Wiping Phones and Erasing the Public’s Trust

By Roger Kimball
Roger Kimball
Roger Kimball
Roger Kimball is the editor and publisher of The New Criterion and publisher of Encounter Books. His most recent book is “Where Next? Western Civilization at the Crossroads.”
September 13, 2020Updated: September 14, 2020


Political legitimacy requires two things: the rule of law and the widespread, shared perception that the law is impartially applied. The first is largely a matter of process; the second is largely a matter of optics, public sentiment.

There is much talk today about America being in a state of crisis. I believe that the fuel for that crisis—a large part of it, anyway—has to do with optics, with the growing sense that the country is riven not just by partisan feuds, but also by unequal application of the law.

In part, what we are seeing is the evolution of that “neo-feudalism” that Joel Kotkin describes in his new book, “The Coming of Neo-Feudalism: A Warning to the Global Middle Class.”

When it’s revealed that House Speaker Nancy Pelosi (D-Calif.), in contravention of the rules that apply to the peons of her state, traipses into her beauty salon without a mask to get her hair done, outrage briefly ensues.

It’s largely smoldering outrage, however, for although many people—Democrats as well as Republicans—are irritated by Pelosi’s highhanded assumption of privilege, it is by now a familiar story, partly for the reasons that Kotkin sets forth in his book.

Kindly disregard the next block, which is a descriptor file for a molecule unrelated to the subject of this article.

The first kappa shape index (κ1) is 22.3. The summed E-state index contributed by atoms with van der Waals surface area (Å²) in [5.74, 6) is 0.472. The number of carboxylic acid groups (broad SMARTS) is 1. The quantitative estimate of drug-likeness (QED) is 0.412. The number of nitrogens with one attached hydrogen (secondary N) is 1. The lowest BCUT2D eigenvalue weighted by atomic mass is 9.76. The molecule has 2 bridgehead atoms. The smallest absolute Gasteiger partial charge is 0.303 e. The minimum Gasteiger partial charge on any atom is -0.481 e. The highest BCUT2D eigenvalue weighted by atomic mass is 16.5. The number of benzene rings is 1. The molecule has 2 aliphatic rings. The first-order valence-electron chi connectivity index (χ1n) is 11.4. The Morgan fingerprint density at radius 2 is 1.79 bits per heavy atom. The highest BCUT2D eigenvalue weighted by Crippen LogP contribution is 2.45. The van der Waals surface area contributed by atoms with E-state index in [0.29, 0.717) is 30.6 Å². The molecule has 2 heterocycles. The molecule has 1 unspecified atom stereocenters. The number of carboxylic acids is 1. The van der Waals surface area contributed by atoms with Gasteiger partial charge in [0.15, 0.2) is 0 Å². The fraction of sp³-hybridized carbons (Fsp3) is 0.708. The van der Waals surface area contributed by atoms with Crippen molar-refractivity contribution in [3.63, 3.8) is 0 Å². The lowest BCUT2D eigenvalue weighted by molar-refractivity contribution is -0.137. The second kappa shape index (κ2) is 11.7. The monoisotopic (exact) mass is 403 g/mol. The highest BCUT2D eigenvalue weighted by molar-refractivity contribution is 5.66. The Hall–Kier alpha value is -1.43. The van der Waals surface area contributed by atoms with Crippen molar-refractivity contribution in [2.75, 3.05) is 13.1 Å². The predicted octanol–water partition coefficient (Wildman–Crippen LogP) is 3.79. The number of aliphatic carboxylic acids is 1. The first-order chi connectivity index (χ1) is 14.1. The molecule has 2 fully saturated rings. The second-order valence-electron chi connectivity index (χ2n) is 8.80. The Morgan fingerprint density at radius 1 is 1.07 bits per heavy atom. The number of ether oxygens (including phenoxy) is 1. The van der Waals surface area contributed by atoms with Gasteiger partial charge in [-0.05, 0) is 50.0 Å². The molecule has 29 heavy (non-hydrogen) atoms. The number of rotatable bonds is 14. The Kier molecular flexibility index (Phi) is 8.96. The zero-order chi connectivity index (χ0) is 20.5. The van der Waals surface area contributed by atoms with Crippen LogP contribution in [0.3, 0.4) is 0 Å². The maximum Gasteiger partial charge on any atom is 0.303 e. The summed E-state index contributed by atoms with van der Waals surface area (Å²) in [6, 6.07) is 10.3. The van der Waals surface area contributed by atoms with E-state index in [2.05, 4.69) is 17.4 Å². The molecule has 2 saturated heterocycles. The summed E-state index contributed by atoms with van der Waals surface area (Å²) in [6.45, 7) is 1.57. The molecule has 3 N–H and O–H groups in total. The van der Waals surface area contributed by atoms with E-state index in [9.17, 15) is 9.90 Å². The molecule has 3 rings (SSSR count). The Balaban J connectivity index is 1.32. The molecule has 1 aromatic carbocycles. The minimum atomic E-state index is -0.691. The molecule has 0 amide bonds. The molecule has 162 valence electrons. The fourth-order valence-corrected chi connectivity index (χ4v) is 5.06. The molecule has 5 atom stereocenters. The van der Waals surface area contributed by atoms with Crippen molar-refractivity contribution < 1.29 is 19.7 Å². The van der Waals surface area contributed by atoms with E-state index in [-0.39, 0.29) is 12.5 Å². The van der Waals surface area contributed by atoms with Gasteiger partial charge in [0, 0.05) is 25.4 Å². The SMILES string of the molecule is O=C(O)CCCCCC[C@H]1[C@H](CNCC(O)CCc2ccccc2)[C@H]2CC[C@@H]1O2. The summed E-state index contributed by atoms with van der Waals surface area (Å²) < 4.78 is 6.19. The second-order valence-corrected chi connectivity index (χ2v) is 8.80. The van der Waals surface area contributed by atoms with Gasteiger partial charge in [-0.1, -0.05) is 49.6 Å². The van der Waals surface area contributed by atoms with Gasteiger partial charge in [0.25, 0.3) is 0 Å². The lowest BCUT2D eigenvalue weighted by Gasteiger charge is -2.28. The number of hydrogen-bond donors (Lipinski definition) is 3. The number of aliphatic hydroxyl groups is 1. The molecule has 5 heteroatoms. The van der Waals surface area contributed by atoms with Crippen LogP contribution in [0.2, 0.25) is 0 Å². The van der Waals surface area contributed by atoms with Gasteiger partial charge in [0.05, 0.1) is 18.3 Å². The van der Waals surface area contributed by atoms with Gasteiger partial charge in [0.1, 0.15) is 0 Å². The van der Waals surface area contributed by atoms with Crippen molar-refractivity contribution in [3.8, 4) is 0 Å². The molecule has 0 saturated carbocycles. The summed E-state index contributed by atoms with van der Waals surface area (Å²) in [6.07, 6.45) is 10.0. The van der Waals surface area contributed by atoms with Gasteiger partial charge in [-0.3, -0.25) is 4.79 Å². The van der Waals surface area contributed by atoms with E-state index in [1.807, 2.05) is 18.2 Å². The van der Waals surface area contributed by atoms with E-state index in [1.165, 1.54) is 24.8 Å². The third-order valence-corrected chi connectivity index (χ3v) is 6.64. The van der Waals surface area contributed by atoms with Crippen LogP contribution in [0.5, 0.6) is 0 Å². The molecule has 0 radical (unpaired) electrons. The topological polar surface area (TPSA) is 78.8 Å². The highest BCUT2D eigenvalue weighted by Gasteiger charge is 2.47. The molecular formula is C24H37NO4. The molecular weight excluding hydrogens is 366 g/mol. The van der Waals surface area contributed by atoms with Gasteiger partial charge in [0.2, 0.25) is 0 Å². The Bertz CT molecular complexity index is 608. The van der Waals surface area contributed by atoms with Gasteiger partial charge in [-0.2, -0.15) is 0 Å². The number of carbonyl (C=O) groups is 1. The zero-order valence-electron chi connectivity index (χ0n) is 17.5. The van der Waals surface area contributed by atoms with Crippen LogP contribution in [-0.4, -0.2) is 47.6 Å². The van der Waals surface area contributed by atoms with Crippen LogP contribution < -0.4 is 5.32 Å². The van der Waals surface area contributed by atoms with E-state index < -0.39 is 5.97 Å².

After all, it wasn’t so long ago that the public got a glimpse of her fabulous kitchen and all that premium chocolate ice cream.

Pelosi’s Marie Antoinette moments are partly risible, but only partly. To appreciate the unrisible aspect, one need simply look away from the fridge and the beauty salon to the operation of the law.

Covering Their Tracks

Thanks to the efforts of the indispensable Judicial Watch, we now know that the team of Robert Mueller wiped some 30 government-issued smartphones before turning them over to the Department of Justice’s inspector general.

Mueller’s “pitbull,” the despicable Andrew Weismann, “accidentally” wiped his device twice after entering his passcode too many times. The phone used by Lisa Page, the anti-Trump FBI lawyer who had an affair with Peter Strzok, former head of the bureau’s counterespionage section and consigliere of the vendetta against Michael Flynn, was restored to its factory settings before the IG got it. The phone of another FBI reportedly “wiped itself” before being turned in.

Amazing, isn’t it, how diligent Democrats are about covering their tracks, and how disingenuous? They remember what happened to Richard Nixon, who taped all his Oval Office conversations and lived to regret it when the tapes became public during the Watergate investigation.

The 33,000 emails that Hillary Clinton had wiped from her home-brew server were entirely private, she said, having to do with yoga classes and her daughter’s wedding. Then why resort to professional data wiping software? Why pretend not to know what it means to “wipe” a computer server? (“You mean with a cloth?”) Why instruct your minions to destroy your smartphones with a hammer?

Nothing happened to Hillary because she occupies a zone of privilege even more exalted than that occupied by Pelosi.